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With the number of landlords in the UK rising to 2.5 million, this lucrative career path and investment option is still proving a popular choice for many. This number could be considered surprising - what with the heavy tax increases and mortgage rules recently introduced to deter buy-to-let landlords from buying up property.
However, there is still plenty of money to be made managing a property and opening it up to tenants. Here, we’ve taken a look into how to become a landlord, what you need to consider and know to make a real success of it.
There are a huge range of benefits that come with being a landlord. Turning this into your full time job means being your own boss, as well as being an excellent investment opportunity too.
Savings rates have dropped significantly in 2018, with many savings accounts failing to pay above the base rate - the lowest level since January 2013. This means investment in other areas could prove more lucrative than even an ISA or a high interest savings account. Housing has always been a worthwhile investment and as a landlord your tenants effectively pay the mortgage, before you enjoy the full rental costs as an income.
If you work with a letting agent, you’ll pay a fee for them to handle requests from your tenants. This means more time to focus on other investments and business opportunities, while you continue to make money from your rental property.
Essentially, to become a landlord you must:
Rental yield: An important figure in renting, as it is the return you can expect to receive on your property. It is often used by landlords to monitor the value of the property.
Buy-to-let: Any property bought with the intention of renting it out to another person. You can get mortgages from the bank created specifically for this type of purchase.
Assured shorthold tenancy: This is the most common type of tenancy agreement, it is when the tenant has a set period of time in which their stay in the property is secure. This typically lasts for six months to a year but can be extended when finished.
Tenancy deposit protection (TPD): A scheme that protects the deposit given by the tenant. It also offers you protection as it safeguards the money and ensures that the strict rules regarding it have been stuck to. You can end up with a large fine if you don’t put the deposit into a TDP scheme within 30 days. You must return the deposit to the tenant within ten days of agreeing the amount they’ll get back once the tenancy is over.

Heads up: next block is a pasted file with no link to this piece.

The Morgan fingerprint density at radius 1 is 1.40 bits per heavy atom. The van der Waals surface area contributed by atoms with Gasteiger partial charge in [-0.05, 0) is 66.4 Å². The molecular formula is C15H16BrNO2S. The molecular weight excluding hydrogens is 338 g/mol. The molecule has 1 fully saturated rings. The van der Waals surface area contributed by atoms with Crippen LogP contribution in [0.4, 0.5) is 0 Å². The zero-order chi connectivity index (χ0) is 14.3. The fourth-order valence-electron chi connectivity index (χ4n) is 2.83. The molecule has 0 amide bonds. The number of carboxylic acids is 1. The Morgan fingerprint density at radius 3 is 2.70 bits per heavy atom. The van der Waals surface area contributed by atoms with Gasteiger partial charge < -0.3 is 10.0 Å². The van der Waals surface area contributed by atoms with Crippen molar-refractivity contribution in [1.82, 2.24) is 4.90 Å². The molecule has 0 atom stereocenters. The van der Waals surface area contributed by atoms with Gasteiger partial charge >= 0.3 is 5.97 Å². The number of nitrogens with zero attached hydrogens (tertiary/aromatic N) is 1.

Stamp Duty: A payment someone must make to the government when buying a house. It is an upfront cost and you can calculate it using the Government’s online Stamp Duty calculator.
Capital Gains Tax On Property: The type of tax that has to be paid on the profit you’ve made from an asset, which is the property you’ve bought as a landlord in this case. You can read more about it here.
Subletting: This is when your tenant begins renting out a part of your property to another person. While this isn’t illegal, the tenant should ask their landlord for permission in advance. However, they could face eviction if they rent out the entire house as they lose their tenant status.
Tenancy agreement: The contract between you and the tenant. This is used to set out the legal terms and conditions of the property, including when rent should be paid, when the tenancy will end as well as the general rules you should like the tenant to follow.
Inventory: A detailed list of everything included in the property as well as the condition of it. This will help you know how much of the tenant’s deposit you should keep back for repairs when they move out.
Consider what rules you want to put into place before the property hits the rental market or someone might take advantage of loopholes in the contract.
Although they aren’t always strictly required, here are some additional things to consider:
Now you have the legal side sorted, it’s time to find the perfect tenant. Here are a few tips to do so.
There’s a lot to do when it comes to finding a tenant, so why not let us do some of it for you? From advertising the property and creating a tenancy agreement to arranging the viewings, we can find the perfect tenant for your property. Find out more about what we offer here.
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